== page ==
And besides that, many of the people hurt by this conflict between David and Absalom aren’t even named, much less seen. We don’t know the names of the 20,000 soldiers who died and the many more who probably came back from the battle wounded. Most of the people fighting didn’t ask for any of this to happen, and yet they’re the ones carrying the scars if they make it out at all. David and Absalom don’t respect the value of these soldiers’ lives or their human dignity enough to settle their conflict some other way.

And there’s something that’s been on my heart to say since we started this section of the story a few weeks ago with David and Bathsheba. And that is that even though the story doesn’t always see the people who have been hurt the most, God sees them. If you are a survivor of violence, a survivor of abuse, if you’re someone who suffers from post-traumatic stress disorder, God sees you. If you are someone who carries a story of hidden hurt, God sees you. I see you.

We see you. This community may not know the details of your story, but we know that you’re with us. We know that you are us. As our Ephesians reading reminds us, we are a community called to tell the truth, to bear with one another, and to imitate God’s far-reaching love. And together we can make the church a place where grief like this doesn’t have to be carried alone.

Because we serve a God who will not be embarrassed or scared away or overwhelmed by our pain, no matter what our stories are, no matter what we’ve been through.

God sees the pain of the big loud main characters and the pain of the forgotten ones. In our story today there is deep anguish for a lot of people—for Absalom, for a host of women and men caught in the middle, and for David at the death of his son, that cry of anguish we heard at the end of the reading.

We read Psalm 130 with this story because it expresses that deep pain. Sometimes this Psalm has been read as a continuation David’s lament for Absalom. I wonder what it would be like to read this Psalm in the voice of Tamar, in the voice of Bathsheba, in the voices of the soldiers hurt in this war. These people cry out from the margins of the story, they cry out from the depths of their own sorrow, and God hears them.

This Psalm is for us to claim too, whatever we might have done wrong, whatever wrong might have been done to us, whether or not people have seen us, whether or not our pain has been heard before now. For those who have done harm, there is accountability that leads to growth and healing. There is always forgiveness with God. For those who have suffered harm, there is space for anger and grief and whatever else needs to be said. God hears every voice calling from the depths.

We can pray with this Psalm: “I wait for the Lord; my soul waits for God; in God’s word is my hope. With God there is plenteous redemption.” These words are for us, this hope is for us, this redemption is for us.  

This “plenteous redemption” is not just for the visible tragic heroes of the story. God sees everyone’s sorrow here—Bathsheba’s and Tamar’s and the soldiers’ included. The redemption is more plenteous than even God’s prophets know at the time. The redemption is more plenteous than we know. It reaches to the people the story doesn’t always see. It reaches to the hidden parts of ourselves.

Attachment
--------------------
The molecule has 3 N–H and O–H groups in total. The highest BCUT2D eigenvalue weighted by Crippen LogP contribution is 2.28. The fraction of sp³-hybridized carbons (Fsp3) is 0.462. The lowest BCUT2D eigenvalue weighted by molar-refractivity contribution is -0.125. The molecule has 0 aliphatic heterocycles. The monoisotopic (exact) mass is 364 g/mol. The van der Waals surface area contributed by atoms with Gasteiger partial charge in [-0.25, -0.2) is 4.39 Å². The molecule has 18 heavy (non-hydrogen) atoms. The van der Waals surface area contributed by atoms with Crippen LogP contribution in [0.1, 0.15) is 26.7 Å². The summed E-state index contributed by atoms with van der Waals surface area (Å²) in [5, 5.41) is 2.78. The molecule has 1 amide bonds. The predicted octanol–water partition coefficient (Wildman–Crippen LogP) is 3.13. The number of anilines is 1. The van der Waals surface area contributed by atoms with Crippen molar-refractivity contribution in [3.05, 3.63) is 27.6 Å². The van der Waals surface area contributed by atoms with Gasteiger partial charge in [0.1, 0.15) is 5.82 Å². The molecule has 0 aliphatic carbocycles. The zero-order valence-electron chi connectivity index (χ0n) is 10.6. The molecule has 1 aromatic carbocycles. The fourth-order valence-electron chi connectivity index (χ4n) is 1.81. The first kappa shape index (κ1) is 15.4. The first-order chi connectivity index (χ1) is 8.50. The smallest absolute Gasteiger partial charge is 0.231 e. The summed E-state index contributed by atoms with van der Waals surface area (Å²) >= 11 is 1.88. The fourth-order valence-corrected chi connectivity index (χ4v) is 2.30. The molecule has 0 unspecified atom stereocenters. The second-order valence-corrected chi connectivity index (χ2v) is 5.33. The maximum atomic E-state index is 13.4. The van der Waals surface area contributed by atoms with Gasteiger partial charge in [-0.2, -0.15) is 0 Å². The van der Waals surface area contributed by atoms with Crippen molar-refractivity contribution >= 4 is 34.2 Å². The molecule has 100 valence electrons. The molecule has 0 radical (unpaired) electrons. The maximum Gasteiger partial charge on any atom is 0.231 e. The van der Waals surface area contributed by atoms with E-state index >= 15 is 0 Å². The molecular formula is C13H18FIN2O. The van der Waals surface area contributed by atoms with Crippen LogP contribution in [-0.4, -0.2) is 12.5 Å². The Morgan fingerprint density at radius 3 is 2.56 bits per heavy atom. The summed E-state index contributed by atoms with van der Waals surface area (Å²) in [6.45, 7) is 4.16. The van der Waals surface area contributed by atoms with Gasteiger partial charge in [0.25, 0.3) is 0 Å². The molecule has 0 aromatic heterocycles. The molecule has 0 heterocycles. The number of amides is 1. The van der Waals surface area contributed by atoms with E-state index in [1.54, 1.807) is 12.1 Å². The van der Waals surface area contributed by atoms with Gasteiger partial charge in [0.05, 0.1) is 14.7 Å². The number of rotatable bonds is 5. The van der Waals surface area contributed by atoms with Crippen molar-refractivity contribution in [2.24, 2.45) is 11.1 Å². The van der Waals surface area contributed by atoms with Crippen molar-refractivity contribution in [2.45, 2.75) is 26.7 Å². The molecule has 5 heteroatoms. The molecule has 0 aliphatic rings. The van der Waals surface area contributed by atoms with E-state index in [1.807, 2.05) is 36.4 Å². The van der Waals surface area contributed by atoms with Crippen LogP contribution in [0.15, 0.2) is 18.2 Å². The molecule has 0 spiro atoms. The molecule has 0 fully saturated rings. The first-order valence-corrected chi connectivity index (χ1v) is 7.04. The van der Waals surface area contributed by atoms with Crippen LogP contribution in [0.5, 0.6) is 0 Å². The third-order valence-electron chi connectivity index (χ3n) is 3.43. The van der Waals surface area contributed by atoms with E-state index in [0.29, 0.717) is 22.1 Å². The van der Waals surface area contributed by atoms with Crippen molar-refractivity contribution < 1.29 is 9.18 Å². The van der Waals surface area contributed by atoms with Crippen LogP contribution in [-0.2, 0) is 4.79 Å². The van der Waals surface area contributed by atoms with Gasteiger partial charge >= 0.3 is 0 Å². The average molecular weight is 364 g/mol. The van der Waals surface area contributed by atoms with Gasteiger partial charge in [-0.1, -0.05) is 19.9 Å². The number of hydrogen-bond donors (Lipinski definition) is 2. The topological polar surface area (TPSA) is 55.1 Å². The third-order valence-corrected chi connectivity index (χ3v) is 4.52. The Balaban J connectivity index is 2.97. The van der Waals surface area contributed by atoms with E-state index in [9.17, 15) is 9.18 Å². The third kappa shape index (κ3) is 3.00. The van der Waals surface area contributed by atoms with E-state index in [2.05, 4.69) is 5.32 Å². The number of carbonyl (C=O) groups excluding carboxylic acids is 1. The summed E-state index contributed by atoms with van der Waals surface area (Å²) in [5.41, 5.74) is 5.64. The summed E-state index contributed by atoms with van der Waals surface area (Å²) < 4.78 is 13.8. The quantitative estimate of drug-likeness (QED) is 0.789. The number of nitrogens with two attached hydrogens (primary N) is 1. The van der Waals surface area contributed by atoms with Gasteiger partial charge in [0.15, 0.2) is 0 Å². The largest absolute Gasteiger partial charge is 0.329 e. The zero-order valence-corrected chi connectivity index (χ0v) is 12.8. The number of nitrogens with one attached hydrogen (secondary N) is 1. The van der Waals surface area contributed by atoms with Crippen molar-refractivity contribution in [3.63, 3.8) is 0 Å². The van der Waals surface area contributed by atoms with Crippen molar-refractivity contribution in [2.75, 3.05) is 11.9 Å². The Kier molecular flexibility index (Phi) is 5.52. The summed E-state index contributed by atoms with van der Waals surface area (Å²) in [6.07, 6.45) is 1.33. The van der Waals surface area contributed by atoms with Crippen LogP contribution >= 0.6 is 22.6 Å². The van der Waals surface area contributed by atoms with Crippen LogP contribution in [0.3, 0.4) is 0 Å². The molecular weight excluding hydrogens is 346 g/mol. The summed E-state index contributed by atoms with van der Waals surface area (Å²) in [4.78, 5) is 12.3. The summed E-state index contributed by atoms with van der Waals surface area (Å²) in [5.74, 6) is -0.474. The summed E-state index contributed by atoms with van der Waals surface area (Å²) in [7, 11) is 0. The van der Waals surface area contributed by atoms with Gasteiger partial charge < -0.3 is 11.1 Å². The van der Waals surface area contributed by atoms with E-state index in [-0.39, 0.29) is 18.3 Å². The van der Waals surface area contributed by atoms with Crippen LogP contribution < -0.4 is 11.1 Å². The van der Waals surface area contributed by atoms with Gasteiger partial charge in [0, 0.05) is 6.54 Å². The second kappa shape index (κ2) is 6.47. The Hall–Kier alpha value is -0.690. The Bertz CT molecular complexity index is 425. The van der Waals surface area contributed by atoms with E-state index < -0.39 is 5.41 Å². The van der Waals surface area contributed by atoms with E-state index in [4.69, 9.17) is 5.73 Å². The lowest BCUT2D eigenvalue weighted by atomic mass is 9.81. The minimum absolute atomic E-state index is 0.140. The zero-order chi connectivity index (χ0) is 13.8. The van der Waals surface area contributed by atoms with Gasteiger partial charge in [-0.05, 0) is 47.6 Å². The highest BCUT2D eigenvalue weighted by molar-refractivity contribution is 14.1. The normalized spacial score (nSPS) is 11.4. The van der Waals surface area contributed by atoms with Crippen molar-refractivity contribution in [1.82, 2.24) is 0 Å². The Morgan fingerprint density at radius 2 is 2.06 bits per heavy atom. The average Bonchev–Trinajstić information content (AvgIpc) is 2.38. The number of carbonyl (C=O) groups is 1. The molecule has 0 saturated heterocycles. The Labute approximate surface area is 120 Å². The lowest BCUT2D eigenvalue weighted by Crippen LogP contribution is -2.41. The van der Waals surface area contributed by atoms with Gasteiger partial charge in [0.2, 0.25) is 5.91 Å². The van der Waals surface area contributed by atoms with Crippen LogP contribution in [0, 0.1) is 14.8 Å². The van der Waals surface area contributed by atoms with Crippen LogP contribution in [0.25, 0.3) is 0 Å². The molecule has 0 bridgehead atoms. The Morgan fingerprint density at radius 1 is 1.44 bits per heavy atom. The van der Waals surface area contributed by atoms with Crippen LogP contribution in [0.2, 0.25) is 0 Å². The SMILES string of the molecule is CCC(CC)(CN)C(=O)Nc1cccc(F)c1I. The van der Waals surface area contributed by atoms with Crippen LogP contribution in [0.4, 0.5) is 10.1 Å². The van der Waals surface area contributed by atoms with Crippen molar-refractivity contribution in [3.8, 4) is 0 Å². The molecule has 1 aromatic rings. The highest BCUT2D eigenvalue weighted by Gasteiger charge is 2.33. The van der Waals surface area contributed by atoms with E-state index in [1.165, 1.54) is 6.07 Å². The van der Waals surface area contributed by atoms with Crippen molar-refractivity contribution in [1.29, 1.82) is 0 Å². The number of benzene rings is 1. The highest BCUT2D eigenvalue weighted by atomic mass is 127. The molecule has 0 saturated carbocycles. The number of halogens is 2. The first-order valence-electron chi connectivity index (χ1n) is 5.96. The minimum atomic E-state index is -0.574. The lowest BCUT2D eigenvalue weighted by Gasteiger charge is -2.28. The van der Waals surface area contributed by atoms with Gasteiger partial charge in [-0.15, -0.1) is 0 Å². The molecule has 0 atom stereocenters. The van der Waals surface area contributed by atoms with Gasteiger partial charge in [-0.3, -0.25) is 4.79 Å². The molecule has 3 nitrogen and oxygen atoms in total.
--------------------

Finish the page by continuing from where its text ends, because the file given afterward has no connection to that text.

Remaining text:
We do not know the full scope of this redemption. We don’t always even know what the best outcome would look like in situations of such complicated harm. But a part of the redemption, a part of the hope we can claim is this: that God hears our pain, that we can be honest with God. That we can speak a Psalm like this in faith that God is with us even in the depths.

And I think that our Gospel today is about that kind of redemption too. Jesus offers himself to us as the bread that comes down from heaven.

The bread from heaven does not stay in heaven for us to admire it and think about how nice and perfect it is. Jesus comes down into the mess with us. Jesus the bread from heaven does not stay safe from human pain—he faces indignity and death. The bread from heaven is broken. The bread from heaven is eaten. The bread from heaven is given for us, in the depths of our most painful reality. This bread of heaven is still offered for us no matter what we’re guilty of. This bread of heaven is still offered for us no matter what we’ve been through. Our redeemer hears us and feeds us even in the depths.

And that is good news. And that is the bread we will eat together today when we come to the table—bread from heaven given for us even in the depths. And that is the faith we baptized little baby Karlee Jo into today—a faith that can hold death and resurrection together in the same hand, a faith that is strong enough to face evil and resist it, a faith that respects the dignity of every human being, faith in a God who loves us and sees us and feeds us and gives us hope wherever our story has taken us so far.

So please join me in praying for Karlee Jo who was baptized today and for all of us. God, we pray that Karlee Jo has a life that’s as joyous and free of suffering as it can be. And we also pray that she learns that we hear her and that God hears her whenever she might be in pain. We pray that Karlee Jo may find whatever nourishment she needs as she grows. We pray that she may eat the bread of heaven both in the depths of sorrow and in those joyful times in her life when it will seem like she’s found heaven on earth. We pray that in her family and in the larger communities she’ll find as she grows, she may always know that she is valued and heard and loved and fed, and that she will become a person who sees others in their full human dignity. We ask the same blessings for those who care for her, and for all of us. We ask this in your holy name, O God of the depths, redeeming Bread from heaven, and Spirit of life. Amen.

Marc Chagall’s Fin d’Absalom (1958).